We explored the association between liver metastases, tumor CD8+ T-cell count, and response in patients with melanoma or lung cancer treated with the anti-PD-1 antibody, pembrolizumab. The melanoma discovery cohort was drawn from the phase I Keynote 001 trial, whereas the melanoma validation cohort was drawn from Keynote 002, 006, and EAP trials and the non–small cell lung cancer (NSCLC) cohort from Keynote 001. Liver metastasis was associated with reduced response and shortened progression-free survival [PFS; objective response rate (ORR), 30.6%; median PFS, 5.1 months] compared with patients without liver metastasis (ORR, 56.3%; median PFS, 20.1 months) P ≤ 0.0001, and confirmed in the validation cohort (P = 0.0006). The presence of liver metastasis significantly increased the likelihood of progression (OR, 1.852; P < 0.0001). In a subset of biopsied patients (n = 62), liver metastasis was associated with reduced CD8+ T-cell density at the invasive tumor margin (liver metastasis+ group, n = 547 ± 164.8; liver metastasis− group, n = 1,441 ± 250.7; P < 0.016). A reduced response rate and shortened PFS was also observed in NSCLC patients with liver metastasis [median PFS, 1.8 months; 95% confidence interval (CI), 1.4–2.0], compared with those without liver metastasis (n = 119, median PFS, 4.0 months; 95% CI, 2.1–5.1), P = 0.0094. Thus, liver metastatic patients with melanoma or NSCLC that had been treated with pembrolizumab were associated with reduced responses and PFS, and liver metastases were associated with reduced marginal CD8+ T-cell infiltration, providing a potential mechanism for this outcome. Cancer Immunol Res; 5(5); 1–8. ©2017 AACR.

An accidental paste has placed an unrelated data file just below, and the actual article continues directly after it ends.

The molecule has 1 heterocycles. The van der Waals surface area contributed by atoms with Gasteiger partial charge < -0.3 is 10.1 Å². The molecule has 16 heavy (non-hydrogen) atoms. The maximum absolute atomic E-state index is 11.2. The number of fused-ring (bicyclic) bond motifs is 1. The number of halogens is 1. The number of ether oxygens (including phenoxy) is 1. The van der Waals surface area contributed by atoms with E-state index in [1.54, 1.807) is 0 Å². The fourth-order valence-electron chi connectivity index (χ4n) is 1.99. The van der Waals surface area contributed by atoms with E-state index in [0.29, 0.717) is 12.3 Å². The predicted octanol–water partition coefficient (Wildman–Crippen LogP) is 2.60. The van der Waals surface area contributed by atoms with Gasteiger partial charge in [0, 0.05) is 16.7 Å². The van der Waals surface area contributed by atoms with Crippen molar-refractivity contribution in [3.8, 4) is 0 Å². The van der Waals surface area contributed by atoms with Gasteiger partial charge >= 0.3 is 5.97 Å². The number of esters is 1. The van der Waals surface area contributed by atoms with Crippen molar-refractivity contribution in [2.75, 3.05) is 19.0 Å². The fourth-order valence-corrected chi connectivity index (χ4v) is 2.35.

Note: Supplementary data for this article are available at Cancer Immunology Research Online (http://cancerimmunolres.aacrjournals.org/).
- Received December 5, 2016.
- Revision received January 30, 2017.
- Accepted April 7, 2017.
- ©2017 American Association for Cancer Research.